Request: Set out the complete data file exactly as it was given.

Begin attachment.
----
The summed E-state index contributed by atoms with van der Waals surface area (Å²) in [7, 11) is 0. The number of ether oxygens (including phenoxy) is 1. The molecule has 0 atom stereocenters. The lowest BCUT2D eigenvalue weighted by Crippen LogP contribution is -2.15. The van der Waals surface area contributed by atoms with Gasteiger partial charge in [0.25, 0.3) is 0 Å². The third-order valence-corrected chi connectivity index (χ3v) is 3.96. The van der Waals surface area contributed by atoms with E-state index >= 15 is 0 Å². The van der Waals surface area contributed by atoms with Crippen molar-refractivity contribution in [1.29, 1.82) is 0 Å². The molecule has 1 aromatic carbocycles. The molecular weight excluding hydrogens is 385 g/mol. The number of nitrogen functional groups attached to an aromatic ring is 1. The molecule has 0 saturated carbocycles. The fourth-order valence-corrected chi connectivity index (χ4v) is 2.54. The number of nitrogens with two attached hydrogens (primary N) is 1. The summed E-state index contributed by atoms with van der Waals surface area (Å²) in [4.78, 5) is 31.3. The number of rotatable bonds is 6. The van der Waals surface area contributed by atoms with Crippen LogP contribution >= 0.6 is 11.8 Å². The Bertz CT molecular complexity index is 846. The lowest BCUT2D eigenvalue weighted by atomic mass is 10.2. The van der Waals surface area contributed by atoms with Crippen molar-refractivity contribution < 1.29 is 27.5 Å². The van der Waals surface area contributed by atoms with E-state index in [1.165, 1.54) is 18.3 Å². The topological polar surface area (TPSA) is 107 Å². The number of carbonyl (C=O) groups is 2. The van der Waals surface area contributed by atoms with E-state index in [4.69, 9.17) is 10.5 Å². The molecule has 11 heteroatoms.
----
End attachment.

The summed E-state index contributed by atoms with van der Waals surface area (Å²) in [7, 11) is 0. The number of ether oxygens (including phenoxy) is 1. The molecule has 0 atom stereocenters. The lowest BCUT2D eigenvalue weighted by Crippen LogP contribution is -2.15. The van der Waals surface area contributed by atoms with Gasteiger partial charge in [0.25, 0.3) is 0 Å². The third-order valence-corrected chi connectivity index (χ3v) is 3.96. The van der Waals surface area contributed by atoms with E-state index >= 15 is 0 Å². The van der Waals surface area contributed by atoms with Crippen molar-refractivity contribution in [1.29, 1.82) is 0 Å². The molecule has 1 aromatic carbocycles. The molecular weight excluding hydrogens is 385 g/mol. The number of nitrogen functional groups attached to an aromatic ring is 1. The molecule has 0 saturated carbocycles. The fourth-order valence-corrected chi connectivity index (χ4v) is 2.54. The number of nitrogens with two attached hydrogens (primary N) is 1. The summed E-state index contributed by atoms with van der Waals surface area (Å²) in [4.78, 5) is 31.3. The number of rotatable bonds is 6. The van der Waals surface area contributed by atoms with Crippen LogP contribution >= 0.6 is 11.8 Å². The Bertz CT molecular complexity index is 846. The lowest BCUT2D eigenvalue weighted by atomic mass is 10.2. The van der Waals surface area contributed by atoms with Crippen molar-refractivity contribution < 1.29 is 27.5 Å². The van der Waals surface area contributed by atoms with E-state index in [1.165, 1.54) is 18.3 Å². The topological polar surface area (TPSA) is 107 Å². The number of carbonyl (C=O) groups is 2. The van der Waals surface area contributed by atoms with E-state index in [4.69, 9.17) is 10.5 Å². The molecule has 11 heteroatoms.